The Bolts erased a 22-point deficit in the second half to pull within eight points of tying the game, but Philip Rivers and the offense couldn't put together a scoring drive on their last possession of the game. Manning wound up throwing four touchdown passes while Rivers was held to just one.
Here are today's takeaways from a tough loss at home in what was a must-win game for the Chargers, who may or may not be in a position to contend for a playoff spot.
Manning has been downright perfect this season, and it was no secret that the key to slowing down this Broncos offense was going to be pressuring the quarterback.
Manning has been sacked just 13 times on the season after Sunday's game as the Chargers defense managed to reach the savvy quarterback just twice. Larry English had the first and Tourek Williams had the second, which resulted in a forced fumble.
With the time he was given, Manning had another monster game against a bad secondary. It was the fourth time this season he's thrown four TDs in a game.
It should come as no surprise that Manning was going to obliterate San Diego's secondary, but the personnel struggles continue to linger for defensive coordinator John Pagano.
For the second straight week, Derek Cox was benched during a game for poor play. The free-agent pickup from Jacksonville failed to push Julius Thomas out of bounds on the Broncos' first score of the game, which led to the switch at cornerback.
Cox would eventually reenter the game, but the secondary struggled as a whole to deal with the size and speed of both Julius and Demaryius Thomas. The two of them combined for four TD catches and 204 yards.
Keeping the offensive line healthy is proving to be a bigger challenge than San Diego expected as two starters went down with injuries on Sunday.
King Dunlap suffered a concussion, his third this season, and did not return to the game, while Nick Hardwick suffered a stinger and did try to reenter to the game, but to no avail as he was forced to come out.
The Chargers had only seven O-linemen active against the Broncos, and all seven eventually ended up playing. Depending on the severity of these injuries, this could be disastrous for Rivers, who was sacked four times.
Keenan Allen's hot start to his rookie year hit a snag as he went up against a very physical Denver secondary.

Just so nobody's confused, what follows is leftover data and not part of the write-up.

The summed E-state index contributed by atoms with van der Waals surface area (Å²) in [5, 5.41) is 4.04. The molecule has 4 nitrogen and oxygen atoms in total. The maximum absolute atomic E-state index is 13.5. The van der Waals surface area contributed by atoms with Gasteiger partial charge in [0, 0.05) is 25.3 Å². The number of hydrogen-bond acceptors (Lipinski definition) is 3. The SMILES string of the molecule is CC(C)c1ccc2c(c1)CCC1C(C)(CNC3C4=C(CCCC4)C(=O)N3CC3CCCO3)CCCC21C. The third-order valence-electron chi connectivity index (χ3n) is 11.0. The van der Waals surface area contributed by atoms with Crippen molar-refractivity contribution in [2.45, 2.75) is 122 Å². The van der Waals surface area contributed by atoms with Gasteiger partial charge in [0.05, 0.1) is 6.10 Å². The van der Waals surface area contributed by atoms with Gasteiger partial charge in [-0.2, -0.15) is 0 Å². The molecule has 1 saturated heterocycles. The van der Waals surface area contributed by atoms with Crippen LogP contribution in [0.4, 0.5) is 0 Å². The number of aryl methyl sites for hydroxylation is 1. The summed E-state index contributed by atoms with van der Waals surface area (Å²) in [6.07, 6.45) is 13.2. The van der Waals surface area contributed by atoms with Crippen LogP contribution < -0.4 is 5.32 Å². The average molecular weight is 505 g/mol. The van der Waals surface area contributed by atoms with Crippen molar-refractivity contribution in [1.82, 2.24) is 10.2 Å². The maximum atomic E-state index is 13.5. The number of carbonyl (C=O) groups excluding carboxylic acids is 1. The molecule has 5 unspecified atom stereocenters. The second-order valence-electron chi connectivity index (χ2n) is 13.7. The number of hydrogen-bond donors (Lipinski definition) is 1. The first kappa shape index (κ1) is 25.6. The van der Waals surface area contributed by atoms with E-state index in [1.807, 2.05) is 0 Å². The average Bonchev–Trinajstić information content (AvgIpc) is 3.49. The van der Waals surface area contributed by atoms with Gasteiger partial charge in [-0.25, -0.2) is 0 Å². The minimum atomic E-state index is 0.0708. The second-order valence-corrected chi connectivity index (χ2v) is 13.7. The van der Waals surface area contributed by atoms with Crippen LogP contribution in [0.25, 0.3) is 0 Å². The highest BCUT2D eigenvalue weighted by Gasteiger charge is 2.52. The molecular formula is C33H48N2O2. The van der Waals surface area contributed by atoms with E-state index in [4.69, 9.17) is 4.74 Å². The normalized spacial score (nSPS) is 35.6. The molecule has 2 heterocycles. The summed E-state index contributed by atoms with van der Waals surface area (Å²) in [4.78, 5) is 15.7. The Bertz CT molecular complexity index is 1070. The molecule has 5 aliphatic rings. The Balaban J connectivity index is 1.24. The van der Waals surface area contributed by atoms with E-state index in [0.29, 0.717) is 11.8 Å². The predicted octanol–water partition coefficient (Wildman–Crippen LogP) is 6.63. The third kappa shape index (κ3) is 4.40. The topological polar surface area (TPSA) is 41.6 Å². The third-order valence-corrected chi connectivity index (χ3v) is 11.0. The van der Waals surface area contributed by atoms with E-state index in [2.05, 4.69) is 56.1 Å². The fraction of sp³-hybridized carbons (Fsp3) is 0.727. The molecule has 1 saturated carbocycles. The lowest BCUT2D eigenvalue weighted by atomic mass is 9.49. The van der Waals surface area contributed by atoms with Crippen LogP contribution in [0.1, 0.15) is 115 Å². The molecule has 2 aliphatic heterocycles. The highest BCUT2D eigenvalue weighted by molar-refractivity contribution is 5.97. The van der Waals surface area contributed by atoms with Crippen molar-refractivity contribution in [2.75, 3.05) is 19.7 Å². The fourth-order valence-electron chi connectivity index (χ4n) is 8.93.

Allen was limited to four catches for 41 yards despite gaining over 100 yards in three of his last four games. With Allen contained, Antonio Gates benefited with four catches for 62 yards.
Denver came into the game with the 30th-ranked pass defense in yards allowed per game (299.1), but the individual efforts to lock down the Chargers' playmakers were solid.
After missing three straight games with a groin injury, Donald Butler made his long-awaited return on defense and put forth a worthy effort in the Chargers' loss.
Butler recorded seven tackles and a fumble recovery in his first game back. The good news is that Butler is still a playmaker on defense who can come up with turnovers and game-changing plays, but the bad news is that the rest of the defense was unable to follow suit.
With the Broncos opting to throw more, it was hard for the front seven to get involved, but the usual suspects had good individual performances (Eric Weddle, Manti Te'o, Kendall Reyes).
In last week's loss to Washington, it was a topic of debate as to why Ryan Mathews didn't see a carry on the Chargers' final drive near the goal line in regulation.
Mathews finished with 34 yards on seven carries against the Redskins, but finished with 59 yards on 14 carries with a score, his second of the year, near the goal line in the fourth quarter against Denver. It was clear the Chargers coaching staff made the effort to double Mathews' carries, and it worked for the most part, but Mathews had trouble staying in the game due to injury.
The Chargers had the ball for 38:03 compared to the Broncos' 21:57, and the Chargers even ran more plays than the Broncos, but efficiency was the difference between the two.
Denver was a perfect 2-of-2 in the red zone and 3-of-8 on third-down. San Diego, meanwhile, went 2-of-4 in the red zone and 7-of-16 on third down.
San Diego lost the game because it settled for a field goal against one of the league's best offenses. In the overtime loss to Washington last week, the Chargers struggled with the same problem, and that trend seems to be continuing.